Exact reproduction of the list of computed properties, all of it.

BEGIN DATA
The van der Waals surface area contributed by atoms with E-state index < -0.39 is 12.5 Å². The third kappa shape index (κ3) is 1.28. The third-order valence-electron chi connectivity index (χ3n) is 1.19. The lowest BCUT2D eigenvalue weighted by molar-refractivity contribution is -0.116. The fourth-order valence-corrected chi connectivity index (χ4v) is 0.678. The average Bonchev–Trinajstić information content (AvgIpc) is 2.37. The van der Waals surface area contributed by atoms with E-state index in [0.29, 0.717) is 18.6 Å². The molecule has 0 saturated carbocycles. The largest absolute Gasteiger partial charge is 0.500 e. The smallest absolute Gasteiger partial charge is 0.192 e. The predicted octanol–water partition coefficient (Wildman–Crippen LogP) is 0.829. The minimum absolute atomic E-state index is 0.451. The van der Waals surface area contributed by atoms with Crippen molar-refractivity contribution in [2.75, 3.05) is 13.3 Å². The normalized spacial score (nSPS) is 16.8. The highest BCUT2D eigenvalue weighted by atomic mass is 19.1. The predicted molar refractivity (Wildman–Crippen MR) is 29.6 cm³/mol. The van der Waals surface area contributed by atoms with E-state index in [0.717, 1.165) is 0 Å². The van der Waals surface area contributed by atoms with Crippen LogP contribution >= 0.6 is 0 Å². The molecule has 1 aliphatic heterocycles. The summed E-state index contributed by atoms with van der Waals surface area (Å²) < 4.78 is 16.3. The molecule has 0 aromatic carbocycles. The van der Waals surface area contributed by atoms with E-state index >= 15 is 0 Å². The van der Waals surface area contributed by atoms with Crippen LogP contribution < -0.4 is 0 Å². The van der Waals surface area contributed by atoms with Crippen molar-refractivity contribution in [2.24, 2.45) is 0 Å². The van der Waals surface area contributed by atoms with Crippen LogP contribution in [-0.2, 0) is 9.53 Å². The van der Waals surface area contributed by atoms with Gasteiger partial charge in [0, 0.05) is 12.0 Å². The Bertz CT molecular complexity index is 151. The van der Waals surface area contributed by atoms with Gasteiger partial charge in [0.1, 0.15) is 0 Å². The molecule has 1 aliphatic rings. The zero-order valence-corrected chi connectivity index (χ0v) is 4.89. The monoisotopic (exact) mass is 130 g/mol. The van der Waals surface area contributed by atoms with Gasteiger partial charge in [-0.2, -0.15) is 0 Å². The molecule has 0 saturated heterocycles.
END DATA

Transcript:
The van der Waals surface area contributed by atoms with E-state index < -0.39 is 12.5 Å². The third kappa shape index (κ3) is 1.28. The third-order valence-electron chi connectivity index (χ3n) is 1.19. The lowest BCUT2D eigenvalue weighted by molar-refractivity contribution is -0.116. The fourth-order valence-corrected chi connectivity index (χ4v) is 0.678. The average Bonchev–Trinajstić information content (AvgIpc) is 2.37. The van der Waals surface area contributed by atoms with E-state index in [0.29, 0.717) is 18.6 Å². The molecule has 0 saturated carbocycles. The largest absolute Gasteiger partial charge is 0.500 e. The smallest absolute Gasteiger partial charge is 0.192 e. The predicted octanol–water partition coefficient (Wildman–Crippen LogP) is 0.829. The minimum absolute atomic E-state index is 0.451. The van der Waals surface area contributed by atoms with Crippen molar-refractivity contribution in [2.75, 3.05) is 13.3 Å². The normalized spacial score (nSPS) is 16.8. The highest BCUT2D eigenvalue weighted by atomic mass is 19.1. The predicted molar refractivity (Wildman–Crippen MR) is 29.6 cm³/mol. The van der Waals surface area contributed by atoms with E-state index in [0.717, 1.165) is 0 Å². The van der Waals surface area contributed by atoms with Crippen LogP contribution >= 0.6 is 0 Å². The molecule has 1 aliphatic heterocycles. The summed E-state index contributed by atoms with van der Waals surface area (Å²) < 4.78 is 16.3. The molecule has 0 aromatic carbocycles. The van der Waals surface area contributed by atoms with E-state index >= 15 is 0 Å². The van der Waals surface area contributed by atoms with Crippen LogP contribution < -0.4 is 0 Å². The van der Waals surface area contributed by atoms with Crippen molar-refractivity contribution in [2.24, 2.45) is 0 Å². The van der Waals surface area contributed by atoms with Crippen LogP contribution in [-0.2, 0) is 9.53 Å². The van der Waals surface area contributed by atoms with Gasteiger partial charge in [0, 0.05) is 12.0 Å². The Bertz CT molecular complexity index is 151. The van der Waals surface area contributed by atoms with Gasteiger partial charge in [0.1, 0.15) is 0 Å². The molecule has 1 aliphatic rings. The zero-order valence-corrected chi connectivity index (χ0v) is 4.89. The monoisotopic (exact) mass is 130 g/mol. The van der Waals surface area contributed by atoms with Gasteiger partial charge in [-0.2, -0.15) is 0 Å². The molecule has 0 saturated heterocycles.